It’s that time again, time to take another dive into some nostalgic shoujo romance, more Fruits Basket. Volume four brings us about a third of a way through this series with twelve volumes total to look forward to. The story is still slowly unfolding here, with more introductions and a closer look at the intimate lives of both the zodiac members and Tohru’s friends. This sort of mystique and dread that Akito inspires permeates everything in this volume and I’m sure we’ll be seeing that ramping up in later volumes as well. With the introduction of Hiro, the sheep of the zodiac, and Ricchan, the monkey of the zodiac, we’re getting closer to bringing together the whole cast and with it their histories and interlocking relationships. I’m enjoying myself immensely as I read through this story. It’s packed with discussions on mental health, psychological trauma, life philosophies, and societal issues. I think I’ve forgotten over time just how deep this series goes, and I’m really looking forward to getting pulled down further into the story.
Volume four (chapters 37-48) starts us off with another introduction to the zodiac cast, Hiro the sheep, who happens to be close friends with Kisa. We’re drawn into his story of jealousy as he sees Kisa hanging out more and more with Tohru after her struggle with bullying. Then a shopping trip turns into a look at Uo-sans past as a former gang member turned Tohru’s closest friend. But Fruits Basket doesn’t save the characterization for just the main characters, even the fairly annoying Yuki Fan Club president, Motoko, gets her own chapter to shine in as we learn just what makes her tick and her feelings about handing off the fan club to the next generation. The rest of the volume is filled with our introduction to Ricchan, the monkey, but we also get quite a bit of characterization and backstory on Haru, Yuki, Kyo, and Tohru as they all struggle with thinking about their future after school.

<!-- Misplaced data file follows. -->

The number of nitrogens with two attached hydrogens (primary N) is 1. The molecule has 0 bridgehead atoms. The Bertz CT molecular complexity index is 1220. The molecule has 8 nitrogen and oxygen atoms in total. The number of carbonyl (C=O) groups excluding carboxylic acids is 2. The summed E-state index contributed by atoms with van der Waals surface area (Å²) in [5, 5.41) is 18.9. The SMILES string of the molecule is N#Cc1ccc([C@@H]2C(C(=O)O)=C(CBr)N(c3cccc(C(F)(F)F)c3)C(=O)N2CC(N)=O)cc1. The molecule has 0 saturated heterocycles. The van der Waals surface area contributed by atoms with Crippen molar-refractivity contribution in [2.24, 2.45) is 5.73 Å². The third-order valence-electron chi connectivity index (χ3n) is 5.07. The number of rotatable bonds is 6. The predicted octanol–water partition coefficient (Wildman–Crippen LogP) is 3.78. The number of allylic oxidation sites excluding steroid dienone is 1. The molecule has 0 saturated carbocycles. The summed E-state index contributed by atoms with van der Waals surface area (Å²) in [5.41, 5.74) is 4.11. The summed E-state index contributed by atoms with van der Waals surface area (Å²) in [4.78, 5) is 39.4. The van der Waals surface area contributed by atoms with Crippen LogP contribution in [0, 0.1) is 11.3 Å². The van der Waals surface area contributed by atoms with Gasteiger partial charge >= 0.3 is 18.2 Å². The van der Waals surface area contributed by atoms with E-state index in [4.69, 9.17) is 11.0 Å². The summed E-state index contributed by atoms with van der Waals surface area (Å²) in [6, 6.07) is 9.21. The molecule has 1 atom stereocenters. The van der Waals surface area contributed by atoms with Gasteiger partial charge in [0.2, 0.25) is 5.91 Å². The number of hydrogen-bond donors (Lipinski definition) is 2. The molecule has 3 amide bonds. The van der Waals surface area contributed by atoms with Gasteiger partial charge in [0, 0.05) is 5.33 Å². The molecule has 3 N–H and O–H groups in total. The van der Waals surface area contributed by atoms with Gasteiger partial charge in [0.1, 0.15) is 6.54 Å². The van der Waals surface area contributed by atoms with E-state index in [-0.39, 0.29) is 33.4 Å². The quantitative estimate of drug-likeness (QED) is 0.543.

Our first introduction of the volume is Hiro, the sheep of the zodiac. He’s introduced to us as this self-centered young boy who thinks he’s better than everyone else. When he goes to meet Tohru for the first time, he steals her wallet forcing her to chase after him and be late to work. His actions made me wish Tohru had more of a backbone to stand up for herself, but then I don’t think she would have been as effective at getting under Hiro’s skin. Hiro came to meet her because of how much she helped Kisa recover from the psychological effects of her bullying. Seeing Tohru as she is, the bumbling and naive young girl, he can’t seem to reconcile the person he heard about from Kisa with the person in front of him. The fact that Tohru was able to help Kisa where he could not ignites his jealousy, a jealousy tinged with guilt and fear.
Hiro, while a little brat of a character, is interesting in his own right. He annoys the crap out of me with his actions and comments, but that’s just the nature of his personality. I think over the course of this volume we get to see more of why he is the way he is and that definitely helps dull my own annoyance with him. We learn the truth of his anger at Tohru over time. Learning how he confessed to Akito that he was in love with Kisa and how Akito then beat Kisa so badly it took her two weeks to completely heal. Hiro blames himself for the injuries she sustained from Akito and he blames himself for not being able to help Kisa through the bullying that was going on at the same time. He’s in love with her, wants to be someone she can rely on, and yet feels as if he has caused her pain through his actions and inactions. All of that anger comes out on Tohru as he sees just how much she was able to help Kisa where he couldn’t and just how much she respects Tohru because of it.
But I think the aspect of this story that is most striking here is that Hiro and Kisa are only in 6th grade. They’re so young and yet have to face all of these troubles and are thus forced to grow up too fast. To Hiro he sees his failures as evidence that he isn’t mature enough, that he’s still too childish to be able to protect Kisa. And I think this is where Tohru’s own personality and unlimited understanding are a huge help to him. Her positive presence and unwillingness to judge allows Hiro a space in which to be a child, to escape the weight of the Sohma house and be accepted as the child that he is. What Hiro sees as weakness, Tohru sees as a strength: the courage to admit that you’re still a child and can’t do everything yourself. It’s through this attitude that she slowly breaks down his walls.